Hospital-Onset C Diff Not Linked to Cross-Transmission


Findings showed colonization with toxigenic C. difficile was associated with a greater risk of CDI during hospitalization than cross-transmission.

Evan Snitkin, PhD | Credit: Michigan Medicine

Evan Snitkin, PhD

Credit: Michigan Medicine

The risk of Clostridioides difficile (C. difficile) infection (CDI) could begin outside of the hospital according to the results of a prospective observational study of patients admitted to a US-based intensive care unit.

Of the patients who cultured negative on admission to the unit, only 1% acquired C. difficile through cross-transmission. However, patients who carried toxigenic C. difficile on admission had a 24-times greater risk for developing healthcare-onset CDI than noncarriers.1

“A lot of resources are put into gaining further improvements in preventing the spread of infections, when there is increasing support to redirect some of these resources to optimize the use of antibiotics and identify other triggers that lead patients harboring C diff and other healthcare pathogens to develop serious infections,” said Evan Snitkin, PhD, of the departments of microbiology/immunology and internal medicine/infectious diseases at University of Michigan Medical School.2

The US Centers for Disease Control and Prevention estimates C. difficile causes almost 500,000 infections in the United States each year. Risk factors include being over the age of 65 years, staying in a hospital or nursing home, having a weakened immune system, and being previously infected with C. difficile. About 1 in 6 patients who get CDI will get it again in the subsequent 2-8 weeks.3

To assess the impact of asymptomatic C. difficile carriers on transmission in a hospital unit, Snitkin and a team of investigators conducted a longitudinal, observational, single-center study of patients admitted to the intensive care unit at Rush University Medical Center between April 3, 2017 and January 15, 2018. Investigators collected a rectal or stool swab from all patients aged 18 years or older on admission and every day during their stay until discharge. Patients were excluded from the study if they declined a rectal or stool swab, had an ostomy or fibromuscular dysplasia, were neutropenic or hemodynamically stable, or were discharged.1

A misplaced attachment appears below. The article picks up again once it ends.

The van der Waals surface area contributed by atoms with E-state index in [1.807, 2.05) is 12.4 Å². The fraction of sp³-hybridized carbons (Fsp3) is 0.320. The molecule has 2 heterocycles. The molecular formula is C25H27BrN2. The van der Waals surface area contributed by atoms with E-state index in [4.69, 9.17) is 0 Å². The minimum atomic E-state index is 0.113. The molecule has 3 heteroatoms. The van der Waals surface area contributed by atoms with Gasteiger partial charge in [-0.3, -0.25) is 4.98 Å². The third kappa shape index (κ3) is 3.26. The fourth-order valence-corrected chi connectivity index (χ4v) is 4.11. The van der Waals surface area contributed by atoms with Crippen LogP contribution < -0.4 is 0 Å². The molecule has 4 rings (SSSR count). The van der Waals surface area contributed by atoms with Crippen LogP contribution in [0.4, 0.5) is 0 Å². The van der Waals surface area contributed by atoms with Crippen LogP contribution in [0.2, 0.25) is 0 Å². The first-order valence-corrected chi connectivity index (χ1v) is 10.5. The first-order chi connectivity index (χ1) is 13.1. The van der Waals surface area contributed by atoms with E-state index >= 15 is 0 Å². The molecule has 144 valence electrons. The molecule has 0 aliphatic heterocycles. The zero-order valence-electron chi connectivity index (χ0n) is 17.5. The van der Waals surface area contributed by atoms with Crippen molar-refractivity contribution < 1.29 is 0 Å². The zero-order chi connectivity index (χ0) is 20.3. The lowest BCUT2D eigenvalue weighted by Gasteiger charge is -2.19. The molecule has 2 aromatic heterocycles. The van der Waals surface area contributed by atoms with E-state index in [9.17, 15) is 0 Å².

In total, investigators collected 3952 rectal swab and stool samples from 1289 admissions among 1111 patients. A median of 2 samples were collected per admission (interquartile range [IQR], 1-3) and the median length of stay per admission was 3 days (IQR, 2–6). The cohort had a mean age of 62.7 years (IQR, 50.0-72.7), 48% were male, and 56.2% (n=724) were admitted through an emergency department.1

In total, investigators recovered 448 C. difficile isolates via enrichment culture for toxigenic and non-toxigenic strains. Using admission and prospective daily culture-based screening for C. difficile, investigators applied whole-genome sequencing to 425 identified isolates and assessed epidemiological evidence of C. difficile importation and acquisition, examining genomic evidence of C. difficile transmission from C. difficile carriers to describe the association between C. difficile importation and CDI during hospitalization.1